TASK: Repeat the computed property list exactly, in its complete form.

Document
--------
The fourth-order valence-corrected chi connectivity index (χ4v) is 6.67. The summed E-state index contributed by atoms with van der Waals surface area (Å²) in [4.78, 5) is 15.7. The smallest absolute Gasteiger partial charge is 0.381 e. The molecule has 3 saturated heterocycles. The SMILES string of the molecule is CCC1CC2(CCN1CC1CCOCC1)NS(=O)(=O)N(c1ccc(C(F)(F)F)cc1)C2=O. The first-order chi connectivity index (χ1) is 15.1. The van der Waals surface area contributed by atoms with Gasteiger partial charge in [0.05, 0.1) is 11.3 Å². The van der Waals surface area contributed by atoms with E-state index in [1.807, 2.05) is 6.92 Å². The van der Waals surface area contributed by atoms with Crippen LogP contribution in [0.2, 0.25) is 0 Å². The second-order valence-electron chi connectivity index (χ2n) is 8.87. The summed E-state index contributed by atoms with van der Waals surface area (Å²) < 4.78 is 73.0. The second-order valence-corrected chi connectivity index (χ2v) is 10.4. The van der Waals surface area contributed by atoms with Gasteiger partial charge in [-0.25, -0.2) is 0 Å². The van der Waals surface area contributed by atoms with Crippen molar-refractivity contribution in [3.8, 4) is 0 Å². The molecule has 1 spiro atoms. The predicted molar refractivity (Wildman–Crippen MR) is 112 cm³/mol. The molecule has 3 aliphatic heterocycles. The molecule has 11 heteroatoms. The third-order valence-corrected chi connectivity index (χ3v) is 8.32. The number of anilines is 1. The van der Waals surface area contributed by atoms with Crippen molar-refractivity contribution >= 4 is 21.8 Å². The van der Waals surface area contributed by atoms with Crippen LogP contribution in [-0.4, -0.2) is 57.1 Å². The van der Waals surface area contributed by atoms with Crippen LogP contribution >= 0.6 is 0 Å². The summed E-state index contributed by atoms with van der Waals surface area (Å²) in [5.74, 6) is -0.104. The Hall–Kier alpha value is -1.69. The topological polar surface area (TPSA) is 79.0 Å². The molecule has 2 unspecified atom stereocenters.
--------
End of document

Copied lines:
The fourth-order valence-corrected chi connectivity index (χ4v) is 6.67. The summed E-state index contributed by atoms with van der Waals surface area (Å²) in [4.78, 5) is 15.7. The smallest absolute Gasteiger partial charge is 0.381 e. The molecule has 3 saturated heterocycles. The SMILES string of the molecule is CCC1CC2(CCN1CC1CCOCC1)NS(=O)(=O)N(c1ccc(C(F)(F)F)cc1)C2=O. The first-order chi connectivity index (χ1) is 15.1. The van der Waals surface area contributed by atoms with Gasteiger partial charge in [0.05, 0.1) is 11.3 Å². The van der Waals surface area contributed by atoms with E-state index in [1.807, 2.05) is 6.92 Å². The van der Waals surface area contributed by atoms with Crippen LogP contribution in [0.2, 0.25) is 0 Å². The second-order valence-electron chi connectivity index (χ2n) is 8.87. The summed E-state index contributed by atoms with van der Waals surface area (Å²) < 4.78 is 73.0. The second-order valence-corrected chi connectivity index (χ2v) is 10.4. The van der Waals surface area contributed by atoms with Gasteiger partial charge in [-0.25, -0.2) is 0 Å². The van der Waals surface area contributed by atoms with Crippen molar-refractivity contribution in [3.8, 4) is 0 Å². The molecule has 1 spiro atoms. The predicted molar refractivity (Wildman–Crippen MR) is 112 cm³/mol. The molecule has 3 aliphatic heterocycles. The molecule has 11 heteroatoms. The third-order valence-corrected chi connectivity index (χ3v) is 8.32. The number of anilines is 1. The van der Waals surface area contributed by atoms with Crippen molar-refractivity contribution >= 4 is 21.8 Å². The van der Waals surface area contributed by atoms with Crippen LogP contribution in [-0.4, -0.2) is 57.1 Å². The van der Waals surface area contributed by atoms with Crippen LogP contribution >= 0.6 is 0 Å². The summed E-state index contributed by atoms with van der Waals surface area (Å²) in [5.74, 6) is -0.104. The Hall–Kier alpha value is -1.69. The topological polar surface area (TPSA) is 79.0 Å². The molecule has 2 unspecified atom stereocenters.